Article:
Using this software, the road model is composed of certain BIM objects (road divisions) that act as the carriers of the health and safety information. In this case, a BIM object is developed that groups the tasks of each of the main work units: embankments, land clearing, bituminous mixture extension, etc. These BIM objects, which are linked to each work area, are associated with the results of the risk assessment for the purpose of the execution of each work unit in that specific work area.
This process is related to the amount of information associated with the BIM models. It should be noted that the amount of information involved in a project developed with BIM grows from the conceptual phase to the construction phase. The level of information development is defined by the acronym LOD (level of development). This concept is associated with the BIM objects integrated into the model, ranging from the lowest level (LOD 100) to the highest (LOD 500), the latter being the one with the most information regarding manufacturing or installation needs [68].

3.4. Safety and Health BIM Objects and Their LODs

The health and safety integration stage in projects developed with BIM require a methodology for the risk assessment. There are different methodologies, such as the NAIWC method of the National Agency for the Improvement of Working Conditions [69], the RFM method of Renault Factory Management [70], the FINE method of William T. Fine [71] and NIOSH [67]. The latter was used in this study as it is the most widely used in Spain, facilitating its implementation.
The risk assessment process starts with the identification of the specific risks involved in the site activities (transport to landfill, excavation work, teamwork, etc.). The first step in the risk assessment is to identify the risks. This work of the technician is based on guidelines or internal engineering documents and, in this research, was used to generalize the results, applying the guide described in [72] using an Excel sheet (Figure 2A). This guide is based on the study carried out by the Navarra Institute of Occupational Health and the Association of Public Works Construction Companies of Navarra and establishes a methodology for carrying out a general risk assessment of all the work units related to road construction. It determines the probability, consequences and magnitude of the associated risks for each activity of the work units, as well as the preventive measures to be adopted in order to reduce them, based on the criteria of the technicians who comprise this organization.
From this preliminary identification, a grouping of the specific risks in the main work units is carried out. The risks that resulted from the above operation were coded according to the 32 general risks of the NIOSH assessment method, in order to be consistent with the legal specifications [67].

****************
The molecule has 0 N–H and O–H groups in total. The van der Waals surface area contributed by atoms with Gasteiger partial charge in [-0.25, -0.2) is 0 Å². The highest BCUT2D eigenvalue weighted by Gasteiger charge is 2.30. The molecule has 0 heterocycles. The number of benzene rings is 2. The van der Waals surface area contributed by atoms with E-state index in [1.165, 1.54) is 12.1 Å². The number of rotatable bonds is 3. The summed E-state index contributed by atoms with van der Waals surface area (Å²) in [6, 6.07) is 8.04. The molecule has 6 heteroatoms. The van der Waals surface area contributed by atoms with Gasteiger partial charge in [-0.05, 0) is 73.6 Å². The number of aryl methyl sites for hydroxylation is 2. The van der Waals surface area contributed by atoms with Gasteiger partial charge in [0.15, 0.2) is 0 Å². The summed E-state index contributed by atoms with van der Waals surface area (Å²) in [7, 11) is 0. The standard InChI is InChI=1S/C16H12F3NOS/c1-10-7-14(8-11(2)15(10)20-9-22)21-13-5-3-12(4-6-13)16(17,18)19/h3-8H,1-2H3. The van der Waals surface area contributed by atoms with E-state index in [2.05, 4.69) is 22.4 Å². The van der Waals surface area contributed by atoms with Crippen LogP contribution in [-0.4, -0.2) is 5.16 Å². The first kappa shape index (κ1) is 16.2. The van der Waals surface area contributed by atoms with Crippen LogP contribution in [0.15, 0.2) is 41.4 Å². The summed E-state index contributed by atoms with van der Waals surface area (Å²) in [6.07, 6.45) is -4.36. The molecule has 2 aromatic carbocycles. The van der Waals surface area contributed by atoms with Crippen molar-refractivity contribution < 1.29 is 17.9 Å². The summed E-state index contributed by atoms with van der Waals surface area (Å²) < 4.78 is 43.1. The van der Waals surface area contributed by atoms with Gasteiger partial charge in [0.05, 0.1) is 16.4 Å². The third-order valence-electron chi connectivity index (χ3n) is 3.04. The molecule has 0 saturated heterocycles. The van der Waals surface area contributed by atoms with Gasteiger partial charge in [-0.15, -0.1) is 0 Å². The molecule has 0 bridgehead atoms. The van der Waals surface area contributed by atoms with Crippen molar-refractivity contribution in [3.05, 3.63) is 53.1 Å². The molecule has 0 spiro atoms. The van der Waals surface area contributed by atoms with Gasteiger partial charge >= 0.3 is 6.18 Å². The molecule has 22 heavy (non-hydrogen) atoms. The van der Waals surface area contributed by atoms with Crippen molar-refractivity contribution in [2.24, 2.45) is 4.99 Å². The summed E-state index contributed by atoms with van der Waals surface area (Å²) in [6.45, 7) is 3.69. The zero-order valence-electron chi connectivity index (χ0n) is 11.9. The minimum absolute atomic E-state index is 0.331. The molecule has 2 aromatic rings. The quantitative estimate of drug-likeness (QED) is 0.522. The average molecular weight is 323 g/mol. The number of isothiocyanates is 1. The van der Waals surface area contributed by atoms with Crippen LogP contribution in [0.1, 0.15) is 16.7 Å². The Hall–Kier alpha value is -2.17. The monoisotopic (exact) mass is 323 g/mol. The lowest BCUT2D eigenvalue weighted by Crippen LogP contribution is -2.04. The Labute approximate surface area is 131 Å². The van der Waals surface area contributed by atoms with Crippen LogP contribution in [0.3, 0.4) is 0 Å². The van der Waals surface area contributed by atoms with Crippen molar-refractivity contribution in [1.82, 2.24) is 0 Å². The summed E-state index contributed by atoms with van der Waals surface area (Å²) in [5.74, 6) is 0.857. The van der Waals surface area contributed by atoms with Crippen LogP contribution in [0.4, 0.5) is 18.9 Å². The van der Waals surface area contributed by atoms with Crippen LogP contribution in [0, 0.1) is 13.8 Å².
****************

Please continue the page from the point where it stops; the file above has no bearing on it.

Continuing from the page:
This methodology was adapted in the same way as described in [58]. The adapted methodology consists of the assessment of each identified risk by assigning the following numerical values related to the probability of occurrence (Prob_R0i) and the severity of consequence (Sev_R0i). Prob_R0i is assigned a score of 1, 2 or 3 for a low, medium or high probability, respectively, and Sev_R0i is assigned a score of 1, 2 or 3 for slightly damaging, damaging or extremely damaging, respectively. Thus, the risk level was calculated as the multiplication of its probability by its severity, i.e., Val_R0i = Prob_R0i × Sev_R0i. Finally, a quantitative matrix for the risk rating and color grading was proposed, with a color code associated with each numerical value (Table 1) [66].
Risk assessment methodologies are based on the identification of risks associated with tasks. These tasks can be related to BIM objects, and their geometric definition and the information associated with them depends on the LOD defined in the project. Therefore, the risk assessment depends on this LOD, so that the health and safety technician must indicate the LOD with which the project is evaluated to meet the standardization requirements [73]. This study aimed to integrate risk assessment into the design phase. This involved adopting an LOD of 300 [74], so that the risk assessment in the model could be carried out per unit of work.
To make s comparison between the proposed methodology and the current method of carrying out the risk assessment, the assessment values described by the authors of [73] were introduced into the 3D model. To perform this stage, based on the initial risk identification and assessment carried out in Excel (Figure 2A), the risks are grouped according to the main work units: grubbing, land clearing, embankment, esplanade and bituminous mixture extension. If a risk relates to more than one activity, according to the initial evaluation, its assessment will involve the multiplication of the average value of the probability by the average value of the severity, rounding the result up to the upper integer in order to remain on the side of safety. This process is programmed and structured in Excel in the initial phase (Figure 2B).

3.5. Integration of Risk Assessment into the BIM Model

Initially, the risks of each of the work units are coded according to [67] (Figure 2C), ordering them in order to facilitate the automation with Dynamo 2.3 (Figure 2D). To perform this step, the information is structured in Excel, determining: